What is Dried Fruit?

Dried fruit is a fruit in which the vast majority of the water has been removed. The drying fruit can be accomplished through a variety of techniques, such as sun drying or through the use of specialized equipment such as dehydrators or dryers.  Dried fruits are portable and last longer than fresh fruits. In addition to that, they are also very convenient meaning that you can store them in your bag and carry them with you as long as you want without worrying that they will get crushed or spoiling. The idea of drying fruits is believed to have originated in the middle east and the Mediterranean thousands of years ago. Today this technique is widely used across the world to preserve fruits.

Is dried food healthy?

YES, dried fruits are healthy. Most people usually think that dried fruits are not nutritious like fresh fruits, but that is not true. Dried fruits contain all essential minerals and nutrients that fresh fruits have. The only difference between the two is fresh fruit contain water content while dried fruits have very little water content. Multiple studies have revealed that dried fruits are packed with vitamin, fiber, minerals, and phytochemicals that can enhance your overall body health and wellness. Many dried fruits are high in high-quality fiber that helps to prevent obesity and heart-related diseases. They are also packed with antioxidants such as phenol that has been clinically proven to help lower the risk of diabetes, heart diseases, and cancer.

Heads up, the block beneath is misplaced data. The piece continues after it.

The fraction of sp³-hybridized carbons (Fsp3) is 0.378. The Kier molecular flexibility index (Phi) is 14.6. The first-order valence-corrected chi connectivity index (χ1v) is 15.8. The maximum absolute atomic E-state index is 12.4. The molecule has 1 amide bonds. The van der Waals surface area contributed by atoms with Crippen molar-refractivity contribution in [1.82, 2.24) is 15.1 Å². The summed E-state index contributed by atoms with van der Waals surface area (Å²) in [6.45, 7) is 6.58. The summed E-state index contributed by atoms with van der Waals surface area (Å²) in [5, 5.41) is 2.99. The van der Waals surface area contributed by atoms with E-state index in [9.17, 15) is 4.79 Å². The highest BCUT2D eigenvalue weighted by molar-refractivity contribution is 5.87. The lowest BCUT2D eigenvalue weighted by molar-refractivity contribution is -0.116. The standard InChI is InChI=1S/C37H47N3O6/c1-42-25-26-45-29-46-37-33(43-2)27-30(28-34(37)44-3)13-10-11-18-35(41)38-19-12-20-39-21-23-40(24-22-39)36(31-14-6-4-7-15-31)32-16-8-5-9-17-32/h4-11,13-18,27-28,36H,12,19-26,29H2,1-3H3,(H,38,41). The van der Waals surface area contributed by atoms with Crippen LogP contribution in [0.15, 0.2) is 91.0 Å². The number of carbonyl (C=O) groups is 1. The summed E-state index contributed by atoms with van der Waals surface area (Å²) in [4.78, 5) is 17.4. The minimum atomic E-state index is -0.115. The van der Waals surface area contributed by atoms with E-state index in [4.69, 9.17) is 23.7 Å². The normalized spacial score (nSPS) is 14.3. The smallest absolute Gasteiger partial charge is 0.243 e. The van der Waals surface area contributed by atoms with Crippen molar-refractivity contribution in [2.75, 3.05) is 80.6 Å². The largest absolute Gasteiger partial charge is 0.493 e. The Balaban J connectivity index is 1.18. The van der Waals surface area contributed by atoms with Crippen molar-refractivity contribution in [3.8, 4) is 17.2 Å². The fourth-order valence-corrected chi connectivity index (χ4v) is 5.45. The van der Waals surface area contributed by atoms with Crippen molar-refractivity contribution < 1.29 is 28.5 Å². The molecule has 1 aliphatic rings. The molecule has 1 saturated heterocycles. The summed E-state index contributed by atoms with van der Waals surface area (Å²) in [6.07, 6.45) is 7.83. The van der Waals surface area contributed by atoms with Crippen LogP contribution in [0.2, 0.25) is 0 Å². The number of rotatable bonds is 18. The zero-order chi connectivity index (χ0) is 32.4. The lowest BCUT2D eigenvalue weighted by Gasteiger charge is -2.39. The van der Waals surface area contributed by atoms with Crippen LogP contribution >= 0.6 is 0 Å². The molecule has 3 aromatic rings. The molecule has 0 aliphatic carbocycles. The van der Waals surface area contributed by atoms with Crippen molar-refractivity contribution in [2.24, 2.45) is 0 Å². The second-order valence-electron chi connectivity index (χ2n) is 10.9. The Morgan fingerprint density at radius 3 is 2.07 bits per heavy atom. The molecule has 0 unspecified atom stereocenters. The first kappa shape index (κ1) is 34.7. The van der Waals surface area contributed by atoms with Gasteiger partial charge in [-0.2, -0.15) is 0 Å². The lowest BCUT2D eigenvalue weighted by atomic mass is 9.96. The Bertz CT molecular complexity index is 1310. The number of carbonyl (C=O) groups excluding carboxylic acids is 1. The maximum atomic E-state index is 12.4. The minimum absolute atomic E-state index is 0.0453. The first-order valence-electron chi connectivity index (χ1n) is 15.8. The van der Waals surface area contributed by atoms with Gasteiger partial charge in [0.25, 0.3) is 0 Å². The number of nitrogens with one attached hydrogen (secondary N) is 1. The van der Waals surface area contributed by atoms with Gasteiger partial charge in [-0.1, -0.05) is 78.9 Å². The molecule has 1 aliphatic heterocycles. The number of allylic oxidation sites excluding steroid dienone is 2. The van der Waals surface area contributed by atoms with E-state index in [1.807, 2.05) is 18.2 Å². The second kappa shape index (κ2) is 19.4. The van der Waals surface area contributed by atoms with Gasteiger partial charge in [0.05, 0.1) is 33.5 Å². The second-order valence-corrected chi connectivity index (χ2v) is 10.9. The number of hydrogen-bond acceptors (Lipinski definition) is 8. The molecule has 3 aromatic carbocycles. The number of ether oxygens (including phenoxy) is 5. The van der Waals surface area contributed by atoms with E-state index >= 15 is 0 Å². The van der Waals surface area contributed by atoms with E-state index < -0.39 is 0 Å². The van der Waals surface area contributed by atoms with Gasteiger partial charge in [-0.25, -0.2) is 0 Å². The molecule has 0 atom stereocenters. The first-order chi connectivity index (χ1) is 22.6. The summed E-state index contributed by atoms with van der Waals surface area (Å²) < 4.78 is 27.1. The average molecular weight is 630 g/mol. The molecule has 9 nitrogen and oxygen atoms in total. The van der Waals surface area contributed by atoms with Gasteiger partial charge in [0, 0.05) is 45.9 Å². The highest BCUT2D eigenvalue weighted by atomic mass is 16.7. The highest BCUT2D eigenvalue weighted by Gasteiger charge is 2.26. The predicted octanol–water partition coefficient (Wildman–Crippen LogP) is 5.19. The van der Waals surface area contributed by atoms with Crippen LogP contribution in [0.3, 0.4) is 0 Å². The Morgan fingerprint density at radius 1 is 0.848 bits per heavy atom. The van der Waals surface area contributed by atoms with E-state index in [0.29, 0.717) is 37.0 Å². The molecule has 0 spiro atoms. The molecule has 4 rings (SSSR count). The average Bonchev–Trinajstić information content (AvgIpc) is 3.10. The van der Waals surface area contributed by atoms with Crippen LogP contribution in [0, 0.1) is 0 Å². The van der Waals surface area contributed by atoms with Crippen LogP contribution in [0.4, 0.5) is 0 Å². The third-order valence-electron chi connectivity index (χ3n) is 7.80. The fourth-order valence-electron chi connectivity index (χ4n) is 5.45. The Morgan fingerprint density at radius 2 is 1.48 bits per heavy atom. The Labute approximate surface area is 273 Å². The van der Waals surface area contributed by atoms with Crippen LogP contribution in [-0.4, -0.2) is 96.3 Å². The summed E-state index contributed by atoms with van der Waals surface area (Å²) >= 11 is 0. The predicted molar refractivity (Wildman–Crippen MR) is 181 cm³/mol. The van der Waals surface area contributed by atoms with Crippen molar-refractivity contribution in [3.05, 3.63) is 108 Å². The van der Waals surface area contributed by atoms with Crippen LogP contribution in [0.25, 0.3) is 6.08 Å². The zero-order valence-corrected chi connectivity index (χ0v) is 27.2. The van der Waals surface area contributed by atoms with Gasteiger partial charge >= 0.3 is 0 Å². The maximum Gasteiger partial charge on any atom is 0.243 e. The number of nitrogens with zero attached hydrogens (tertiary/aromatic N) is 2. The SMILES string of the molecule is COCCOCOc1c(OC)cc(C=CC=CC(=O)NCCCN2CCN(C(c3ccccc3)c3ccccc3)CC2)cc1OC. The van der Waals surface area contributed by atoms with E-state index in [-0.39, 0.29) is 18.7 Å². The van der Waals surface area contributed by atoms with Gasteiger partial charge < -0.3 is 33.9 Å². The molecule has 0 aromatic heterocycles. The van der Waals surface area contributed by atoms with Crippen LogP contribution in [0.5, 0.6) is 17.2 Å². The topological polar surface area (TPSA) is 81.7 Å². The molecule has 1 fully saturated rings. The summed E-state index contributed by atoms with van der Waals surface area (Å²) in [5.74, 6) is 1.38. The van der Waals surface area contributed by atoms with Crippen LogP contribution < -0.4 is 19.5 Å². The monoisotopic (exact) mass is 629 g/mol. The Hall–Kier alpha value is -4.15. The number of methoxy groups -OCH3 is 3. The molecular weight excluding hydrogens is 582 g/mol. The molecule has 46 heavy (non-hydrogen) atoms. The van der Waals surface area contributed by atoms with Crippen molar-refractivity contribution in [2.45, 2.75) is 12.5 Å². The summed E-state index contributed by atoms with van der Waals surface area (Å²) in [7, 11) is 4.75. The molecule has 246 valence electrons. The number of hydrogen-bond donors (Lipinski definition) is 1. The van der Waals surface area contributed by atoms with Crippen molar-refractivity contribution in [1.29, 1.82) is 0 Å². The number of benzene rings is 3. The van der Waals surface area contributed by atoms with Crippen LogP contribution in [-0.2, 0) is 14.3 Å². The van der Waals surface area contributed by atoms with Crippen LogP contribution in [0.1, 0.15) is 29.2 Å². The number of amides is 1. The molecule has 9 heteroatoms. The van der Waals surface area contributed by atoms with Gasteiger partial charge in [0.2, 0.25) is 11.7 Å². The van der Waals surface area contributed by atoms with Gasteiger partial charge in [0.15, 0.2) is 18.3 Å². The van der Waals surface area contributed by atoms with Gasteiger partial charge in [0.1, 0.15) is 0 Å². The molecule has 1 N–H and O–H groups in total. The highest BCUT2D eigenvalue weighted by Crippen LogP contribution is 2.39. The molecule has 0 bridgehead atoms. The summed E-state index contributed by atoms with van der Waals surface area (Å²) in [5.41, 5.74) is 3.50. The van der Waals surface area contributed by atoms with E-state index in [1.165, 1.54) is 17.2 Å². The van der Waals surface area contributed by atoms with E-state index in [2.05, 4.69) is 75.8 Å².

Most common methods of drying/dehydrating fruit at home

Nowadays, most people prefer to consume dried fruits because they are highly nutritious, very delicious, easy to prepare, and also easy to carry. Dehydrating is also a preservation technique because it helps to remove moisture from the fruits, thus preventing molds, yeast, and bacteria from attacking and spoiling the fruit. When drying fruit at home, three things are required. They include low heat to allow the moisture to evaporate, low humidity to let moisture to leave the fruit to the air, and proper circulation of air to accelerate the drying process. In this section, we are going to discuss the most common methods of drying/dehydrating foods at home.